As the Church enters into the season of Creation, we’re delighted to share some of the ways in which our charges celebrate and sustain the natural world. A group from St Mary’s, Dalmahoy recently embarked on a pilgrimage, walking the 13 miles to Rosslyn Chapel; here’s what Steve Haigh, St Mary’s Eco-Representative had to say about it.
The notion to do this walk from Carlops to Rosslyn Chapel came from me reading the eco-congregation toolkit last year. The stone used to build Rosslyn Chapel was quarried in a site near Carlops and the 13 mile walk route roughly follows that which the stone would have been transported along to the chapel – from Source to Sacred.
It was always likely that the number of walkers from St Mary’s church would be small and, with one potential walker laid low by injury, 4 of us gathered in the rain at 09.00 in Carlops car park to make our ‘pilgrimage’. Thankfully the rain was intermittent and never all that heavy and we were afforded excellent views as we made our way along.
The first section follows minor roads which soon pass the site of the old quarries and the even more obvious old limekiln (used for lime mortar), and which provide a panoramic view of the Pentland Hills before leading to Penicuik. The route skirts the edge of the town including passing the ornate nineteenth century South Kirk, and we had time to take a detour to see the eighteenth-century neo-classical parish church and St Mungo (or Kentigern)’s churchyard. I was interested to see that this was called Penicuik Trinity Community Church, and have since realised that the South Kirk had its last service in March and will be sold, it’s congregation now united with that of St Mungo’s.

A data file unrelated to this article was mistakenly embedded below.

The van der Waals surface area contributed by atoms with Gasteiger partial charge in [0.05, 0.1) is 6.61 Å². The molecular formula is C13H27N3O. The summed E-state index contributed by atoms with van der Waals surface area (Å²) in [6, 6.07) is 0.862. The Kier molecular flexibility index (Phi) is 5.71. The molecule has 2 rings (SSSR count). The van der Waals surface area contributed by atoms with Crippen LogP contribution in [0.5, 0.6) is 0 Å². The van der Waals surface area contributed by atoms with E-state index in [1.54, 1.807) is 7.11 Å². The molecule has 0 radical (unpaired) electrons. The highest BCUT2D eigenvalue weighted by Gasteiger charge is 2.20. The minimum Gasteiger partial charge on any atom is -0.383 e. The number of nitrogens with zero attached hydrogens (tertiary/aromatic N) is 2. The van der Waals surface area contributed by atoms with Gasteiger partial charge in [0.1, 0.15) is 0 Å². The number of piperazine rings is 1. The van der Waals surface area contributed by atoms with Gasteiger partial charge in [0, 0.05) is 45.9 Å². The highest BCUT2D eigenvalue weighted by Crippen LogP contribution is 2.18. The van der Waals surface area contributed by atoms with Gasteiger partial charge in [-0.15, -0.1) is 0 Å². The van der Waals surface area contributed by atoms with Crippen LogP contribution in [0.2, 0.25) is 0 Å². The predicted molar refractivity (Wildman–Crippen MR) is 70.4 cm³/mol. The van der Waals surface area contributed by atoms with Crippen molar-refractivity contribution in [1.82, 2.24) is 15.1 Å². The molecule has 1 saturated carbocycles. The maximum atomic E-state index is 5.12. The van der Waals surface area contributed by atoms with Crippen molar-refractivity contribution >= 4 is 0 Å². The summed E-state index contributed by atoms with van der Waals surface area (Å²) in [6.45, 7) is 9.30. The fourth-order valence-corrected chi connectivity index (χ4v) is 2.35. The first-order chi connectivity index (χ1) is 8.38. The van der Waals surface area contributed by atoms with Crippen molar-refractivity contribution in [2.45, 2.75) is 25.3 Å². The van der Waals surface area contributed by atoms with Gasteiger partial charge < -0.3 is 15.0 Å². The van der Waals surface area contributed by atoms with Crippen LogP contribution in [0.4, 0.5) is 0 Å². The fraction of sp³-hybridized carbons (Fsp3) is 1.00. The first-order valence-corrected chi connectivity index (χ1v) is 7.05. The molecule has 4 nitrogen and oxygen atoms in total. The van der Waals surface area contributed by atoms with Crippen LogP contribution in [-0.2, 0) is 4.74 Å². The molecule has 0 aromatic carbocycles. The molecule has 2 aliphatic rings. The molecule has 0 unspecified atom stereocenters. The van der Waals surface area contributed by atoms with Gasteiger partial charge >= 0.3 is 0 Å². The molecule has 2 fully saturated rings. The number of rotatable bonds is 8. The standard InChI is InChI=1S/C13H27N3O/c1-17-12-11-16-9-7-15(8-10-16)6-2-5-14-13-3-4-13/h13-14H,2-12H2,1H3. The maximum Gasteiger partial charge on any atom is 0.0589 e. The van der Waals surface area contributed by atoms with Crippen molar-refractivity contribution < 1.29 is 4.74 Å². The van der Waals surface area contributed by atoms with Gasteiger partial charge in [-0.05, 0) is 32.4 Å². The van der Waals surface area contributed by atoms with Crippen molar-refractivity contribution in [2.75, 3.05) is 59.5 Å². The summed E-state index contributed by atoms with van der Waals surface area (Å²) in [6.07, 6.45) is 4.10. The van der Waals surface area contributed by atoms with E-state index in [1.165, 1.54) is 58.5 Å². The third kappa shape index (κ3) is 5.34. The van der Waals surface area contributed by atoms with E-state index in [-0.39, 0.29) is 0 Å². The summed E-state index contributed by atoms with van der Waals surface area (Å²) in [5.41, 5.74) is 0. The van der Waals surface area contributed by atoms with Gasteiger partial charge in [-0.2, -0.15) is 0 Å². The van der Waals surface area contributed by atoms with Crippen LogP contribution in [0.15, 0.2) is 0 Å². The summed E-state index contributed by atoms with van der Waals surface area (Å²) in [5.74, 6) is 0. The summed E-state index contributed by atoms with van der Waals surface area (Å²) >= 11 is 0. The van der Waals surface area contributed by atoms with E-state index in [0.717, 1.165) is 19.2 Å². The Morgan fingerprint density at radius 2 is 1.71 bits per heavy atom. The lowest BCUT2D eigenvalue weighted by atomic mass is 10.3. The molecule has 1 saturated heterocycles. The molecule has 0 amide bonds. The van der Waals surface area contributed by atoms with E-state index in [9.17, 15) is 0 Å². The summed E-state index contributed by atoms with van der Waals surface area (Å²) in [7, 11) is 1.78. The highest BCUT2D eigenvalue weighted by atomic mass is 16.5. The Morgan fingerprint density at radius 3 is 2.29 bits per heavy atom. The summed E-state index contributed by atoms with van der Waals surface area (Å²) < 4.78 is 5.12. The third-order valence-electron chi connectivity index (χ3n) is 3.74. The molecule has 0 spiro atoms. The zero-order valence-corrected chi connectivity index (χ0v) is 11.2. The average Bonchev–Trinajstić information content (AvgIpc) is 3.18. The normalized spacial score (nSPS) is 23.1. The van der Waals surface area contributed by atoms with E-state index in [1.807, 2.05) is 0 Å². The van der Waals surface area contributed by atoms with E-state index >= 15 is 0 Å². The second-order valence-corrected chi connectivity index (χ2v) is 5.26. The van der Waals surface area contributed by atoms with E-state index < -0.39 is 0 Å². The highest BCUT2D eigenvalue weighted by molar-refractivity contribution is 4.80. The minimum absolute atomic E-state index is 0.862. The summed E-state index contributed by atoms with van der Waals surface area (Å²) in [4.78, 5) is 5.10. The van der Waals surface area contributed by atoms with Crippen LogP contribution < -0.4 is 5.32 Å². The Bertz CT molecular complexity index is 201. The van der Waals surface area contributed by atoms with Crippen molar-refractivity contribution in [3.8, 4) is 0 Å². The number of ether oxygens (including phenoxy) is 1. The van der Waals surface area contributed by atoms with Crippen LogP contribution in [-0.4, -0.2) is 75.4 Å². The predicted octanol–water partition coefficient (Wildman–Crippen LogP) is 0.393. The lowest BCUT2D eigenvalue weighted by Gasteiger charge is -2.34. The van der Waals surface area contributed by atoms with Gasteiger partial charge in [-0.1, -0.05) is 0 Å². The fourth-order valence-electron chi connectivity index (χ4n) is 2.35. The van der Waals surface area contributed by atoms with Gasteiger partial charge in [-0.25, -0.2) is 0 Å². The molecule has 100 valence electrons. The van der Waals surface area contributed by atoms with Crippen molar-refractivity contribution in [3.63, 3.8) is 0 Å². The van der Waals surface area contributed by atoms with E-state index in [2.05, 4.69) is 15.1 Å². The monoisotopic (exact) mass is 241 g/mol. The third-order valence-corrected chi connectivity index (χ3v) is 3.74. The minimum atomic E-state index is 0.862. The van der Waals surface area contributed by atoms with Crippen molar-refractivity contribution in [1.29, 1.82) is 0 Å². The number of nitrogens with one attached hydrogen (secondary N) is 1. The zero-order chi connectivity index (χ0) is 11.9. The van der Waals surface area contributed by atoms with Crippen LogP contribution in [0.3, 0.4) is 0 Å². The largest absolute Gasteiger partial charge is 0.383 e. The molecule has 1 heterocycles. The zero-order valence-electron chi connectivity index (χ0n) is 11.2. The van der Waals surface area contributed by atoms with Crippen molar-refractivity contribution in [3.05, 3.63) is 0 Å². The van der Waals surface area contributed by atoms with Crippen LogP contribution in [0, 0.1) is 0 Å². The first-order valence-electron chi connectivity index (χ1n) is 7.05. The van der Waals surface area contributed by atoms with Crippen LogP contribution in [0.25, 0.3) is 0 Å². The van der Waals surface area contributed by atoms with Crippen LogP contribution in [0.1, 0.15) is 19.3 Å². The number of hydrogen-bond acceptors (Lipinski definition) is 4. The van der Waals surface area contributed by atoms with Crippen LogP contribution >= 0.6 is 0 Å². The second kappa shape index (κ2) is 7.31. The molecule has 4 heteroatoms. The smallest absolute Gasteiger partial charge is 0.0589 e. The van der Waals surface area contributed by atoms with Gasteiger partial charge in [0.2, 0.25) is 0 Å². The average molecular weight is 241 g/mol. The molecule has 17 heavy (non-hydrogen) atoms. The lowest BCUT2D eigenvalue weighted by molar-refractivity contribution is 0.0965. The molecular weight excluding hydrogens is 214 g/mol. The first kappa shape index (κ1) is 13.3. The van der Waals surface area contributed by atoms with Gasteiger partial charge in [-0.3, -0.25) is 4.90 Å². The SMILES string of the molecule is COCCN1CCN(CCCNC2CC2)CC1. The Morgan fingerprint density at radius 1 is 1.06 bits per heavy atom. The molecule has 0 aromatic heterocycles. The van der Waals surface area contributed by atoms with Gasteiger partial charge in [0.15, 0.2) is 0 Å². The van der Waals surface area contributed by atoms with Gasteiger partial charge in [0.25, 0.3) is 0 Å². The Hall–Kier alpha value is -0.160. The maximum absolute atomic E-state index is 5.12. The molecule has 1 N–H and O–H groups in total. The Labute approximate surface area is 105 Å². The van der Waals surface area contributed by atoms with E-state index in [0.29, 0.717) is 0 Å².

The next section follows the old Penicuik to Dalkeith railway line (which closed in 1967) as far as Roslin Glen. Whilst the Glen is now a nature reserve, it still displays evidence of its industrial past in the form of remnants of the many gunpowder mills which used to line it. River Esk is never far away all along the route and is more visible in the glen.
As we approached the final uphill stretch around Rosslyn Castle we were slightly concerned to find our way was blocked for essential maintenance work. With a little help from ‘Outdoor Active’ (online app) and fellow visitors we found a slightly longer detour which provided an even more dramatic uphill approach to the chapel.
We arrived shortly after 3pm, in good time to join the larger group from St Mary’s who had made their own way and who were already taking advantage of the café in the visitor centre – this (and the toilet!) was a welcome sight. Our visit to the chapel started at 3.30 and, after taking in the wonderful exterior, we joined other visitors to enjoy an amusing explanation of some of the many carvings and decorations – including, of course, it’s use for filming a scene in the ‘Da Vinci Code’ (book by Dan Brown). The chapel was founded in 1466 by Sir William St Clair and the original plan was never completed, but what remains is quite spectacular.
The date was chosen because on the first Sunday of the summer months there is a 5.15pm evensong, and this provided a peaceful and prayerful end to our visit. Stewart, Irina, Anne and I were then most grateful to Carole, and Alan and Margaret, who provided us with lifts back to Carlops/home.
St Mary’s Dalmahoy.